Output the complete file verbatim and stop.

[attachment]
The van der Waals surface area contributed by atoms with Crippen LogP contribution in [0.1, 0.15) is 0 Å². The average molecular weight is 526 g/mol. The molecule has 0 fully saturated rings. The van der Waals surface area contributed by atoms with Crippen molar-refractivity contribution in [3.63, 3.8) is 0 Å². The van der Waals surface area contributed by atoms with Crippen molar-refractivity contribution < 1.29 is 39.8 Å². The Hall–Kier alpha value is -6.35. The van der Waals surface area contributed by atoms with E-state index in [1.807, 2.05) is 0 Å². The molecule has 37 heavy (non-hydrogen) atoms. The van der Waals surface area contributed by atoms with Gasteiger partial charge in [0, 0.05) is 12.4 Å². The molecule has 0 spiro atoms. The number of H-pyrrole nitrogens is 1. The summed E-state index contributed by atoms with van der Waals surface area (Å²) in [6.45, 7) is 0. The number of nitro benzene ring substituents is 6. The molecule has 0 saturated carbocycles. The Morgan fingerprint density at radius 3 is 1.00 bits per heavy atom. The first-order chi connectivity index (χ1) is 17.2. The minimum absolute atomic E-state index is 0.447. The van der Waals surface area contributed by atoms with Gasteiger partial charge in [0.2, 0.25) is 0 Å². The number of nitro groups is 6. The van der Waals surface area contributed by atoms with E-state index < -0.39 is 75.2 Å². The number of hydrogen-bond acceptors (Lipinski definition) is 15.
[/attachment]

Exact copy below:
The van der Waals surface area contributed by atoms with Crippen LogP contribution in [0.1, 0.15) is 0 Å². The average molecular weight is 526 g/mol. The molecule has 0 fully saturated rings. The van der Waals surface area contributed by atoms with Crippen molar-refractivity contribution in [3.63, 3.8) is 0 Å². The van der Waals surface area contributed by atoms with Crippen molar-refractivity contribution < 1.29 is 39.8 Å². The Hall–Kier alpha value is -6.35. The van der Waals surface area contributed by atoms with E-state index in [1.807, 2.05) is 0 Å². The molecule has 37 heavy (non-hydrogen) atoms. The van der Waals surface area contributed by atoms with Gasteiger partial charge in [0, 0.05) is 12.4 Å². The molecule has 0 spiro atoms. The number of H-pyrrole nitrogens is 1. The summed E-state index contributed by atoms with van der Waals surface area (Å²) in [6.45, 7) is 0. The number of nitro benzene ring substituents is 6. The molecule has 0 saturated carbocycles. The Morgan fingerprint density at radius 3 is 1.00 bits per heavy atom. The first-order chi connectivity index (χ1) is 17.2. The minimum absolute atomic E-state index is 0.447. The van der Waals surface area contributed by atoms with Gasteiger partial charge in [0.2, 0.25) is 0 Å². The number of nitro groups is 6. The van der Waals surface area contributed by atoms with E-state index < -0.39 is 75.2 Å². The number of hydrogen-bond acceptors (Lipinski definition) is 15.